Warsaw takes over Russia-built compound to give to Ukraine amid war

Ukraine's ambassador, Andrii Deshchytsia, told Poland's state news agency PAP that Ukraine will file to lease the compound, which could be used for a school or a Ukrainian culture center.

Published: 12th April 2022 10:23 AM  |   Last Updated: 12th April 2022 10:23 AM   |  A+A-

Polish security team guarding entrance to a compound that had been used by Soviet-era and Russian diplomats and businessmen. (Photo | AP)


WARSAW: A disputed compound in the Polish capital of Warsaw administered by Russia's diplomatic mission is being taken over by the city and will be made available to the Ukrainian community, the mayor said Monday.

Mayor Rafal Trzaskowski was at the site early Monday and said a bailiff had entered the two apparently empty, fenced buildings, nicknamed "Spyville" by Warsaw residents, to check on their condition and to mark them as seized by the city.

Trzaskowski said Warsaw was getting back the compound "unlawfully" occupied by Russia.

Last month he said Russia's February 24 invasion of Ukraine added urgency to the decades-long procedure.

"It is very symbolic that we are closing this procedure of many years now, at the time of Russia's aggression" against Ukraine, Trzaskowski said on Twitter.

Ukraine's ambassador, Andrii Deshchytsia, told Poland's state news agency PAP that Ukraine will file to lease the compound, which could be used for a school or a Ukrainian culture center.

One of Trzaskowski's proposals for the 100-odd apartments there is to accommodate war refugees from Ukraine.

More than 2.6 million of them have crossed into Poland since the Russian invasion began.

Photos from inside the buildings were published later Monday by the Onet.pl news portal.

They showed peeling paint, broken glass on the floor and torn-out flooring.

Russia's Embassy, which had the tall apartment blocks built in the 1970s on land obtained from the city, has been refusing court orders to pay to lease the land or hand it over.

Once busy, the buildings became empty in the 1990s, after Poland shed its communist rule and Soviet Union's dominance in 1989, and after the Soviet Union itself dissolved in 1991.

Ever since, Poland has been saying that the contract for the lease of the plot of land had expired and demanded that it be returned.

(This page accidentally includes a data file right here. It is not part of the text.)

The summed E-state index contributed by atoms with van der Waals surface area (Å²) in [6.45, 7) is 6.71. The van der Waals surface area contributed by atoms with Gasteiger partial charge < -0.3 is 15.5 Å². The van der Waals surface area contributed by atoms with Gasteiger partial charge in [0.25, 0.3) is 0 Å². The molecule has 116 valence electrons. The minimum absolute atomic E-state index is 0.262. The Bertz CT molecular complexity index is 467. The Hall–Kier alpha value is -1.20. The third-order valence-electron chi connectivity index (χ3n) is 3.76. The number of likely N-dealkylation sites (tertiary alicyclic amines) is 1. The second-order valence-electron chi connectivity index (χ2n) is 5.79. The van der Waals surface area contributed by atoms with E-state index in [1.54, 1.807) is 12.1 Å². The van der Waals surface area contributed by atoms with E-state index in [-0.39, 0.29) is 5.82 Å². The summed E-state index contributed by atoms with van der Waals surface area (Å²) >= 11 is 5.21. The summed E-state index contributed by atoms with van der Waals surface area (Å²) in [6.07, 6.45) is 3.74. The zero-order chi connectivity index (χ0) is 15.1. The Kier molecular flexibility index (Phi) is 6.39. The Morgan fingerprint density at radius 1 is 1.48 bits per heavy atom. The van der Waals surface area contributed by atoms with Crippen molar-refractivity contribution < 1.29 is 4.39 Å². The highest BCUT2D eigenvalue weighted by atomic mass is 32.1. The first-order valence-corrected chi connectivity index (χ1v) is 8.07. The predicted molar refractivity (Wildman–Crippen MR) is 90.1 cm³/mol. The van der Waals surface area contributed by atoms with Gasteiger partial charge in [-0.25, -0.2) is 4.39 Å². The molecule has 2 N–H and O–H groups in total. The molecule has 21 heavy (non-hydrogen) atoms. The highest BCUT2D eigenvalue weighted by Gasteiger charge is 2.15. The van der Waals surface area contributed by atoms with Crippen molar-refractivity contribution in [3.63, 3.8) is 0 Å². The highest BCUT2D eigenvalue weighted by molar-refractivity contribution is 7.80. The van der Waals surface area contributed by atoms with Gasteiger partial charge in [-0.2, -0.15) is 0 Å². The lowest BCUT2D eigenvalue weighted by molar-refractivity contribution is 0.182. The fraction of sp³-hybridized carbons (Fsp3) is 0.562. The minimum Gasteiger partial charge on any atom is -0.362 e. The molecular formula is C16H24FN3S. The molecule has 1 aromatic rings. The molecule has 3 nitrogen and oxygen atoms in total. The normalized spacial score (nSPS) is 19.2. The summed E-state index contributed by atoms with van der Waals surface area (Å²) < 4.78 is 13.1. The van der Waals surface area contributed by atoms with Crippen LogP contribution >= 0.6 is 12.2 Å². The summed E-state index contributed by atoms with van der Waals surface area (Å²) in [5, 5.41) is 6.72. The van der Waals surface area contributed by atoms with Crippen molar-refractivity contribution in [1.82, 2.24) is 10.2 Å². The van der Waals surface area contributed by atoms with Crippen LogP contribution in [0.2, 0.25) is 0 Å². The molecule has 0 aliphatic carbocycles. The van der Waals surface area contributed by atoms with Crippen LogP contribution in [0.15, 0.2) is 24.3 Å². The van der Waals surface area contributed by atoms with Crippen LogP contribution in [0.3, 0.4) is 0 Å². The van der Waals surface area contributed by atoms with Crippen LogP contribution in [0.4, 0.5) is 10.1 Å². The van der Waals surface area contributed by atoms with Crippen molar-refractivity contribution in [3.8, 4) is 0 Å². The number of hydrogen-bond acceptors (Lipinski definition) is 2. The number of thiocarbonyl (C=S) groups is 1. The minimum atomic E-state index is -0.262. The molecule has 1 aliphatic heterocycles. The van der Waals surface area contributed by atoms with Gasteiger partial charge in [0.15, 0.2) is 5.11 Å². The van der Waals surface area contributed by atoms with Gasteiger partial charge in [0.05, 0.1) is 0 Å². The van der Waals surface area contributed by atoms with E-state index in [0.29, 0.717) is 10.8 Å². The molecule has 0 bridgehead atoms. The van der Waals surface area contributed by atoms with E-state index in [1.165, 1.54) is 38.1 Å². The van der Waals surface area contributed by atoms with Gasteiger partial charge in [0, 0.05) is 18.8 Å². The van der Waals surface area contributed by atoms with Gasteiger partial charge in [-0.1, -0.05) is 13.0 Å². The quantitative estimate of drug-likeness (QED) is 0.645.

But its gates remained closed and guarded.

Russia's diplomatic and business missions have much more property in Poland than Poland has in Russia, which is in violation of reciprocity rules, according to Poland's Foreign Ministry.

Ukrainian President Volodymyr Zelenskyy urged South Korea on Monday to provide his country with arms to help it fight Russia's military.

Zelenskyy made the request in a video address to South Korean lawmakers that came hours after Seoul's Defense Ministry confirmed it had rejected a Ukrainian request for anti-aircraft weapons during a call between the countries' defense ministers last week.

The ministry cited the South Korean government's principle of limiting its military help to Ukraine to non-lethal supplies.

"The Republic of Korea has tanks, ships and various equipment that can block Russian missiles and we would be grateful if the Republic of Korea could help us fight back against Russia," Zelenskyy said, using South Korea's formal name.

"If Ukraine is able to receive such weapons, it will not only help us save the lives of our ordinary citizens but also provide Ukraine an opportunity to survive as a nation, and also help prevent other countries from being attacked by Russia," said Zelenskyy, whose comments were dubbed over by a translator during the televised speech.

Joining U.S.-led international sanctions against Moscow, South Korea has already banned the export of strategic materials to Russia and ended transactions with key Russian banks and sovereign wealth funds.

Zelenskyy thanked South Korea for those efforts but said sanctions alone haven't been enough to meaningfully stop the Russian aggression.

"Russia doesn't care how many people die," he said.

Zelensky highlighted Russia's takeover of Mariupol, where he said at least tens of thousands of citizens were likely killed.

He briefly stopped his speech to play a graphic video showing buildings hit by rockets, Russian tanks firing as they rolled through destroyed streets and people wailing over dead relatives at overwhelmed hospitals.

He said Ukrainian forces haven't been able to enter Mariupol since the start of March and that Russian forces have cut off humanitarian shipments.

"This war is far from over," Zelenskyy said.

"Russia is aiming to end Ukraine's independence and separate the country. It is trying to eliminate the culture and language of the Ukrainian nation."

Slovakia on Monday denied its S-300 air defence missile system it transported to Ukraine has been destroyed by the Russian armed forces.

"Our S-300 system has not been destroyed," Lubica Janikova, spokeswoman for Slovakia's Prime Minister Eduard Heger, said in a statement.

She said any other claim is not true.

Earlier on Monday, the Russian military said it destroyed a shipment of air defence missile system provided by the West on the southern outskirts of the city of Dnipro.

The Russian side said Ukraine had received the air defence system from a European country that he didn't name.

Last week, Slovakia said it has handed over its Soviet-designed S-300 air defence systems to Ukraine, which has pleaded with the West to give it more weapons, including long-range air defense systems.


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